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Studying the Solar system with the International Pulsar Timing Array

Caballero, R. N. and Plant, K. and Taylor, S. R. (2018) Studying the Solar system with the International Pulsar Timing Array. Monthly Notices of the Royal Astronomical Society, 481 (4). pp. 5501-5516. ISSN 0035-8711.

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Pulsar-timing analyses are sensitive to errors in the Solar-system ephemerides (SSEs) that timing models utilize to estimate the location of the Solar-system barycentre, the quasi-inertial reference frame to which all recorded pulse times-of-arrival are referred. Any error in the SSE will affect all pulsars, therefore pulsar timing arrays (PTAs) are a suitable tool to search for such errors and impose independent constraints on relevant physical parameters. We employ the first data release of the International Pulsar Timing Array to constrain the masses of the planet–moons systems and to search for possible unmodelled objects (UMOs) in the Solar system. We employ 10 SSEs from two independent research groups, derive and compare mass constraints of planetary systems, and derive the first PTA mass constraints on asteroid-belt objects. Constraints on planetary-system masses have been improved by factors of up to 20 from the previous relevant study using the same assumptions, with the mass of the Jovian system measured at 9.5479189(3) × 10^(−4) M⊙. The mass of the dwarf planet Ceres is measured at 4.7(4) × 10^(−10) M⊙. We also present the first sensitivity curves using real data that place generic limits on the masses of UMOs, which can also be used as upper limits on the mass of putative exotic objects. For example, upper limits on dark-matter clumps are comparable to published limits using independent methods. While the constraints on planetary masses derived with all employed SSEs are consistent, we note and discuss differences in the associated timing residuals and UMO sensitivity curves.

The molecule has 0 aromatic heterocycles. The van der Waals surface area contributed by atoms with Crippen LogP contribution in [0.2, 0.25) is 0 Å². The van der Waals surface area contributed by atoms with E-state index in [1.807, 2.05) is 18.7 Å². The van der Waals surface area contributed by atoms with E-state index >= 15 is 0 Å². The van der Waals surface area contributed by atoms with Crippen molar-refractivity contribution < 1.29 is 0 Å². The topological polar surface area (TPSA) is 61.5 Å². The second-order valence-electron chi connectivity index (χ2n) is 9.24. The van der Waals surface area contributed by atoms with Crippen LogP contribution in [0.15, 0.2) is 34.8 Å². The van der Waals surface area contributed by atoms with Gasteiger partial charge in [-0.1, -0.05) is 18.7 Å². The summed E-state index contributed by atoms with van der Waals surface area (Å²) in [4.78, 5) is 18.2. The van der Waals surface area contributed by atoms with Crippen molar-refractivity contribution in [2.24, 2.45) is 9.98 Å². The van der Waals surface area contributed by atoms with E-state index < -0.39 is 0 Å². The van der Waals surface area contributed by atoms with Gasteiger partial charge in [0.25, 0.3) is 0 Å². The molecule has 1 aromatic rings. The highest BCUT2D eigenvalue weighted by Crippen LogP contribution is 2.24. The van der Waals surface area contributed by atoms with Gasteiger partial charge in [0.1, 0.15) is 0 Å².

Item Type:Article
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URLURL TypeDescription Paper
Plant, K.0000-0001-6360-6972
Taylor, S. R.0000-0003-0264-1453